This business model allows a separation between the business owner and the business entity, meaning that each partner is solely liable for the debts/ loss that occurs due to their own actions. One partner can do a business contract without the approval of the other partner.
Any foreign and local individual can set up a LLP entity. It requires at least 2 partners and one local manager to set up.
Private Limited (Company)
Suitability: for all industries
Legal status: a separate legal entity
Taxation: at corporate tax rate
This is the most ideal and popular business structure in Singapore. From the legal perspective, the company has its own legal entity separated from its partners. The owner has limited liability to the extent of unpaid shares held by them. Personal assets of the owner are protected. It requires at least one director and one shareholder. You may appoint one person to be registered as the director and the shareholder.
Another benefit of this business entity is unlike other types, you can qualify for tax exemption. In the first three years upon the incorporation of the company, there’s a 75% of tax exemption. This applies to the first S$100,000 of income. For the next S$100,000, there’s 50% exemption. A private limited company has a lower risk in terms of liability. This entity requires a local director. If a foreigner wants to be the local director, he can apply for an Employment pass.
Suitability: for small-scale business models with low risk and returns. It’s an association of two to twenty people maximum wanting to register and operate a business
Legal status: it’s not a separate entity. Partners have unlimited liability and are responsible for each other’s debts and losses.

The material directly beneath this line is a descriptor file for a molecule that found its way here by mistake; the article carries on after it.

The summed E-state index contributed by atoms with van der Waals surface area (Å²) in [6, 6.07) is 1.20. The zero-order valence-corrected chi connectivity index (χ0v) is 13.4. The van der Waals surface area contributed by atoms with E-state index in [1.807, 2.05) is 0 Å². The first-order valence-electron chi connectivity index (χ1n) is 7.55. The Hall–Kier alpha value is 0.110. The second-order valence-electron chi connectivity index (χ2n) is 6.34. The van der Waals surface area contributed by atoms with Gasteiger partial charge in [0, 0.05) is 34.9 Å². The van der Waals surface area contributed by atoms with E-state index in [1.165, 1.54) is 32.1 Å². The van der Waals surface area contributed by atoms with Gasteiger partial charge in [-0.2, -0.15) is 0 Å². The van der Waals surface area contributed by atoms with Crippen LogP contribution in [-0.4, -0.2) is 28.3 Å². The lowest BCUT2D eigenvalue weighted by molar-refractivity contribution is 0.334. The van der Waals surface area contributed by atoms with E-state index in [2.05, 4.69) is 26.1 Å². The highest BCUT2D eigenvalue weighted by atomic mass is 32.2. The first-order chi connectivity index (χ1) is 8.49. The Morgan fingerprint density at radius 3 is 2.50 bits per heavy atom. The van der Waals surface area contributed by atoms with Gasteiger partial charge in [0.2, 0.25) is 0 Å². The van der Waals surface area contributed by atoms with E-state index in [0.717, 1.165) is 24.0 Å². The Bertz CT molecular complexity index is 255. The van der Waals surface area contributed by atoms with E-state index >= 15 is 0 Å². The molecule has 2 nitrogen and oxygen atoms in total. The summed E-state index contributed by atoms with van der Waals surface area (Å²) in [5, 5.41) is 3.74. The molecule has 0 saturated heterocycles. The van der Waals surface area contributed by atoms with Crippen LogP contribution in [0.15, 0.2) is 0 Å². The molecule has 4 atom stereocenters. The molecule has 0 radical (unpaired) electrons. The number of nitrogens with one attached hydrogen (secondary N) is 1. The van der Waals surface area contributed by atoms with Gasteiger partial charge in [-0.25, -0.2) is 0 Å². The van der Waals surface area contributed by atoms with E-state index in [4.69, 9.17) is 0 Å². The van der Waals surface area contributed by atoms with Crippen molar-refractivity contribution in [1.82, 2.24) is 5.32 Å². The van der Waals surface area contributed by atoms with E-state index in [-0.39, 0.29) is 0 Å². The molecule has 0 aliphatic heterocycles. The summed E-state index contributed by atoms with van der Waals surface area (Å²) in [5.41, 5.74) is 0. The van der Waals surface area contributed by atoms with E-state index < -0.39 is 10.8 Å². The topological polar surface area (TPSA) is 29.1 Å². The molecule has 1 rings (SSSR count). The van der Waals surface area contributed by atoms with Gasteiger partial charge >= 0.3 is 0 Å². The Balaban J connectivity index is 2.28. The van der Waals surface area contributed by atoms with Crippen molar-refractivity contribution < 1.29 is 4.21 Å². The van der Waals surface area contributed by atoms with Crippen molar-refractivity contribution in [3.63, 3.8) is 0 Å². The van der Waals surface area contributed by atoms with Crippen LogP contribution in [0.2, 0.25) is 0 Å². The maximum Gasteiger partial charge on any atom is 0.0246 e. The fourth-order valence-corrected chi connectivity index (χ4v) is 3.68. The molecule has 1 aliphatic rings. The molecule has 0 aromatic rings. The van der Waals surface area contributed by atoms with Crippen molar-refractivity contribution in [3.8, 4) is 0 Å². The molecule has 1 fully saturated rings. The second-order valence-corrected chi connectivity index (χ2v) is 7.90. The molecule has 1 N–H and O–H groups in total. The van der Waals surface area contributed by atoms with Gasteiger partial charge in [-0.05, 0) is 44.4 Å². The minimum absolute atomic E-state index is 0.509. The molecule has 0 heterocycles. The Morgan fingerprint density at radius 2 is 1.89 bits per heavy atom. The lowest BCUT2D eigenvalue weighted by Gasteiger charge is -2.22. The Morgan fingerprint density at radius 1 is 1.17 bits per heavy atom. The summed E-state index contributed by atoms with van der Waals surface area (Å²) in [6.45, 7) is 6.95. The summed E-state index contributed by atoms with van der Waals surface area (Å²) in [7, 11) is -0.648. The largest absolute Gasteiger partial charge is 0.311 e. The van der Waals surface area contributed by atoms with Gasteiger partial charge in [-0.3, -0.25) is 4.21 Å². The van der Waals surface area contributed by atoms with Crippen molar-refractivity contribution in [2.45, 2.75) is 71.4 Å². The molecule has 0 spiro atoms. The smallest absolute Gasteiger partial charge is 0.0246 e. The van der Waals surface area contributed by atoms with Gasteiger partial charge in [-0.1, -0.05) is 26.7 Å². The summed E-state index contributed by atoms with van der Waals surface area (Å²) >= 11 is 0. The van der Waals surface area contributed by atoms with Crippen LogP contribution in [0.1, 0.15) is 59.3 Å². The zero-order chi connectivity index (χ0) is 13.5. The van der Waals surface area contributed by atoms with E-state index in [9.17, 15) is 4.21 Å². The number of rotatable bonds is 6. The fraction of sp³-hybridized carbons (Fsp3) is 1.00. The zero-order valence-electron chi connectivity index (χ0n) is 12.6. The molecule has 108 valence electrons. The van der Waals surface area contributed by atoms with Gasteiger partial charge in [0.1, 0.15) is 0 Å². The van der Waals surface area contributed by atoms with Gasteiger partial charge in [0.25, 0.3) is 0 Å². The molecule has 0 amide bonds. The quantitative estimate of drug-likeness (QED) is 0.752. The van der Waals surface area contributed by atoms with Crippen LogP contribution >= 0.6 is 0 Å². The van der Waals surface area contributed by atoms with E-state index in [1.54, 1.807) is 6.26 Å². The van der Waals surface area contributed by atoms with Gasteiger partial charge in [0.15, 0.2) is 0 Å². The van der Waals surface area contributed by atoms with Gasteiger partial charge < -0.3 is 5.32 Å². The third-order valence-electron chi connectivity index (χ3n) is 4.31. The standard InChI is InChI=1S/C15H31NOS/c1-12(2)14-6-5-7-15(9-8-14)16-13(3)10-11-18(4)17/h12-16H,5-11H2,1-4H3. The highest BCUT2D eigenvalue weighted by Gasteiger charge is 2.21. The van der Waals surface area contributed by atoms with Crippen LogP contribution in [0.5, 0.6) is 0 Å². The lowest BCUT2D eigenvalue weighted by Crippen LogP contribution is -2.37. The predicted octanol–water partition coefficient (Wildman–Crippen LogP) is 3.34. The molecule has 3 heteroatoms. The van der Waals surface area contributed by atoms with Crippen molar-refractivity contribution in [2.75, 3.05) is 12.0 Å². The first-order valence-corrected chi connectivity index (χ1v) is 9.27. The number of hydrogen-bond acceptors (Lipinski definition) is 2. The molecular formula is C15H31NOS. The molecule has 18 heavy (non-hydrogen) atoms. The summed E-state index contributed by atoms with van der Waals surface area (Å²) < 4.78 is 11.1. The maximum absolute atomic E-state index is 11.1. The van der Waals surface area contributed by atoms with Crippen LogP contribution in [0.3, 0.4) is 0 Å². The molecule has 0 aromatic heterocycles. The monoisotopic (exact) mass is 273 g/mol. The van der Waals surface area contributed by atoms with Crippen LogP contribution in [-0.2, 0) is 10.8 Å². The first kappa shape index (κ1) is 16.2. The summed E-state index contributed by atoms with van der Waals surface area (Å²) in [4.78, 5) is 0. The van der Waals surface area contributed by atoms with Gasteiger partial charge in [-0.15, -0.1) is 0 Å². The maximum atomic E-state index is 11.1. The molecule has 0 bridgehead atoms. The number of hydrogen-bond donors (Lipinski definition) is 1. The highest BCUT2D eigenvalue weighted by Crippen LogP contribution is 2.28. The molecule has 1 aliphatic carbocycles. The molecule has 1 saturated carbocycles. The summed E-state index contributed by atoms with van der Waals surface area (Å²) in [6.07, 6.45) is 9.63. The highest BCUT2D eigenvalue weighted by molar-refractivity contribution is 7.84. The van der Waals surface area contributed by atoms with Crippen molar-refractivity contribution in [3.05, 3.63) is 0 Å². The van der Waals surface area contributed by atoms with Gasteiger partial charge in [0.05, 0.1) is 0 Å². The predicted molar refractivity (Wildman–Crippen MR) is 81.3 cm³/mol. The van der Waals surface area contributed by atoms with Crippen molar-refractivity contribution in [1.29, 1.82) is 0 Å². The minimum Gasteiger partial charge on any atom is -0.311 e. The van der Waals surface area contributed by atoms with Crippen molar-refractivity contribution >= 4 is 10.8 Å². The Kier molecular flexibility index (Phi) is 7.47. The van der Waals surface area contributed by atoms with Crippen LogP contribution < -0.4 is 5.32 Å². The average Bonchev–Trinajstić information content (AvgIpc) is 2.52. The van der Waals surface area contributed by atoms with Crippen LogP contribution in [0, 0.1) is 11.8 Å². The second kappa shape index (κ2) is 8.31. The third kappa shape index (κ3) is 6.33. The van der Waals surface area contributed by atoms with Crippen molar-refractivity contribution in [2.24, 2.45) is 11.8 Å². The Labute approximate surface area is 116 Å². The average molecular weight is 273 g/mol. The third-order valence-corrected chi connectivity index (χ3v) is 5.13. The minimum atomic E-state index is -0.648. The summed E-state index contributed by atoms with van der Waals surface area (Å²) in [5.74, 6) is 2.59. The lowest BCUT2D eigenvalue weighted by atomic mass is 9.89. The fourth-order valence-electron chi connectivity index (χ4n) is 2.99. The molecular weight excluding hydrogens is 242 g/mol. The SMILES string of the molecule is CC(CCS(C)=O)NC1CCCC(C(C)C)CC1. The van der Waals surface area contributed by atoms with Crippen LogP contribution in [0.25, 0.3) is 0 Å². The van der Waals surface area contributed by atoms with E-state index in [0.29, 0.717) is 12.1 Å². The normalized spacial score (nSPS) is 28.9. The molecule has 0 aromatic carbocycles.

Taxation: Profits taxed at partners’ personal income tax rates.
Singapore citizen/ Singapore permanent resident/ EntrePass holder can set up the business with any other individual. Foreigners wanting to set up a partnership have to appoint an authorized representative who is either a Singapore citizen/ Singapore permanent resident/ EntrePass holder. Partnership business license has to be renewed every year or at most every three years on case to case basis. Cannot own property in firm’s name.
Suitability: for small-scale business models with low risk and returns. It’s a partnership consisting of two or more persons with at least one general partner and one limited partner.
Legal status: It’s not a separate entity. General partners have unlimited liability. Limited partners have limited liability and are responsible for each other’s debts and losses.
Taxation: Profits taxed at partners’ personal income tax rates (if an individual)/ corporate tax rate (if a corporation)
Singapore citizen/ Singapore permanent resident/ EntrePass holder can set up the business with any other individual. Foreigners wanting to set up a partnership have to appoint an authorized representative who is either a Singapore citizen/ Singapore permanent resident/ EntrePass holder. A Partnership business license has to be renewed every year or at most every three years on a case to case basis. Cannot own property in firm’s name.
DETAILS REQUIRED TO INCORPORATE
Below are the details you need to prepare before starting the process of incorporating a company in Singapore:
1) COMPANY NAMES: First things first, reserve a company name and ensure the name you want is available and not taken up. It’s recommended to prepare two to three options of the names that you prefer, just keep them handy. There are a few guidelines to be adhered to for selecting a company name:
A company name shall be unique and cannot be identical to any existing business in Singapore
A company name should not be offensive
A company name should not be prohibited by any government agency such as the Ministry of Finance
2) DESCRIPTION OF BUSINESS ACTIVITIES: The company can select upto two activities from the list available on ACRA website.
3) SHAREHOLDING PERCENTAGES: The company shares have to be distributed to each shareholder as per the ratio agreed among all shareholders. The ratio could be 50:50, 30:70, 5:95 etc, ACRA does not dictate how the shares can be split. Also the number of shares that can be allowed is not dictated by ACRA. A company can be started with as low as just one (1) share unto infinite number of shares.